As with the attic, one must be careful not to insulate around light fixtures and flues.  Some loose blown-in products may trap moisture from the living space, basically acting as big sponge, and as the insulation becomes damp it looses its insulation value.  The roof ventilation in flat roof and cathedral ceiling houses in Hollin Hills generally is inadequate. Most of these houses have ineffective ventilation, leading to moisture build up in the ceiling cavity. This moisture accumulation leads to the degradation of the roof plywood, and occasionally, damage to the framing. Many of these houses actually have the roof plywood rotting from the inside, even though the roof itself is intact and not leaking. The roof over the central core of the house where the bathrooms are located is particularly susceptible to rot from poor venting. Severe structural damage has occurred in Hollin Hills houses due to a combination of excessive indoor humidity and lack of proper venting. Due to the potential problems that can be caused by moisture in the ceiling cavity, if one is contemplating blown in insulation, efforts must be made to eliminate the possible entrance of air from the house into the ceiling. This means sealing around all light fixtures, fans, chases, flues, and other ceiling penetrations. Use of kitchen and bath fans is a must. Dryers vents must be carefully sealed and vented to the exterior. As air that enters wall cavities through switch and outlets can reach the ceiling cavity through holes drilled in the framing for the wiring and plumbing, sealing switches and outlets may also be necessary.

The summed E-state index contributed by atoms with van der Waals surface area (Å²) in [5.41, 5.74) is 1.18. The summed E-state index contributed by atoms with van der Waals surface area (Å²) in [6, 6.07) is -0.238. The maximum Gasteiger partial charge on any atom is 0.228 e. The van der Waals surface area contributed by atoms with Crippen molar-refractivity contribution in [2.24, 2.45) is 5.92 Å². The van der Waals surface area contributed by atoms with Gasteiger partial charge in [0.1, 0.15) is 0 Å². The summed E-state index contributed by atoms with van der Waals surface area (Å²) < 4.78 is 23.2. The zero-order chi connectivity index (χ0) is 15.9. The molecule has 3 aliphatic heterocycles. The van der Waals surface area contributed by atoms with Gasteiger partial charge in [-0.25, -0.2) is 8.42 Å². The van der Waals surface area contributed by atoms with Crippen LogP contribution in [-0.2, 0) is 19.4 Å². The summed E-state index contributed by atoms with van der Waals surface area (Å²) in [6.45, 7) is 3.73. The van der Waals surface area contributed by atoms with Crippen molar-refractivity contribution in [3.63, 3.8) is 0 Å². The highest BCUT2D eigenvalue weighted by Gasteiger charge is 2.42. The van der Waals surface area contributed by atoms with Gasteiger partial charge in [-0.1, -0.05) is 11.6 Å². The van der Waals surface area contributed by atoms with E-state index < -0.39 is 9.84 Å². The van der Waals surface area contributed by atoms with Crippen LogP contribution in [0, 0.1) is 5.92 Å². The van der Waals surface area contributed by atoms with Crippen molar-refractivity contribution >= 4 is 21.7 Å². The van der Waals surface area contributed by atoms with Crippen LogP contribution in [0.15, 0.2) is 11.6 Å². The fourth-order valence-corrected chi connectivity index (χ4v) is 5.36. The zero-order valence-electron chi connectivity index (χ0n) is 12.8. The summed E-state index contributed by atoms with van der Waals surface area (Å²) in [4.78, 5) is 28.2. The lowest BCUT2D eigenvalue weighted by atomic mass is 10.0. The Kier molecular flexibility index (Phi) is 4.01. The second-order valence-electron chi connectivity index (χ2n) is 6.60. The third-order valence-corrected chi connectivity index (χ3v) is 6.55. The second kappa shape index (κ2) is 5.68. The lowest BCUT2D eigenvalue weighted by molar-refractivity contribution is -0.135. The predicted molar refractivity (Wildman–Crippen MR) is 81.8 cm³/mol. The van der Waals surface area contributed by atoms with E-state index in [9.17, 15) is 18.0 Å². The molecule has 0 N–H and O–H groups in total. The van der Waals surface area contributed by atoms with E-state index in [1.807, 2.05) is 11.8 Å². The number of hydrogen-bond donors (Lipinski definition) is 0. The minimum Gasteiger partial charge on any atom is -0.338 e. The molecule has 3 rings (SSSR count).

An alternative to loose blown is a product called dense pack cellulose. This product is also blown in, but as its name implies, it is densely packed during installation. Dense pack cellulose insulation manufactures claim that by limiting air migration through the insulation, dense pack insulation is suitable for unvented applications, such as flat roofs and cathedral ceilings. It also has a higher R-value than fiberglass.

When re-roofing, it is not unusual for much or all of the roof plywood to need to be replaced. This scenario, with the roof deck removed, is a perfect opportunity to insulate the roof, either with fiberglass batt or loose fill insulation. However, as the roofer is more concerned with getting the roof back on before it rains than he is with insulation, one must have a plan ready in advance. Again, one must be careful not insulate around non-insulation rated light fixtures and flues.

A better, although more expensive solution, is to insulate with a sprayed foam product. The foam creates a 100% air seal, as well as a vapor barrier, so the entire venting issue can be ignored. The foam has a higher R-value than fiberglass, and also eliminates all air leaks through the ceiling. The problem is, to my knowledge, a foam product does not yet exist that can to be blown into a closed cavity. So to use a spray foam, the entire ceiling needs to be removed. The foam is sprayed in, either by itself, or with another insulation product over it, then the ceiling needs to be reinstalled. Obviously this is an expensive and inconvenient process. Removal of the ceiling also facilitates replacement of outdated wiring and electrical fixtures. Spray foam could also be installed from above when the roof is off. Spray foam is well suited to new construction, and should be used wherever possible to maximize R-value and minimize air infiltration.

Since the impermeable spray foam prevents the moisture from ever reaching the cold plywood surface, this method of insulation is ideal for the flat roof and cathedral ceiling houses.

Questions and comments are welcome at 703-718-0804 or email us for more information.

     Call us at (703)718-0804 for more information,  or email us.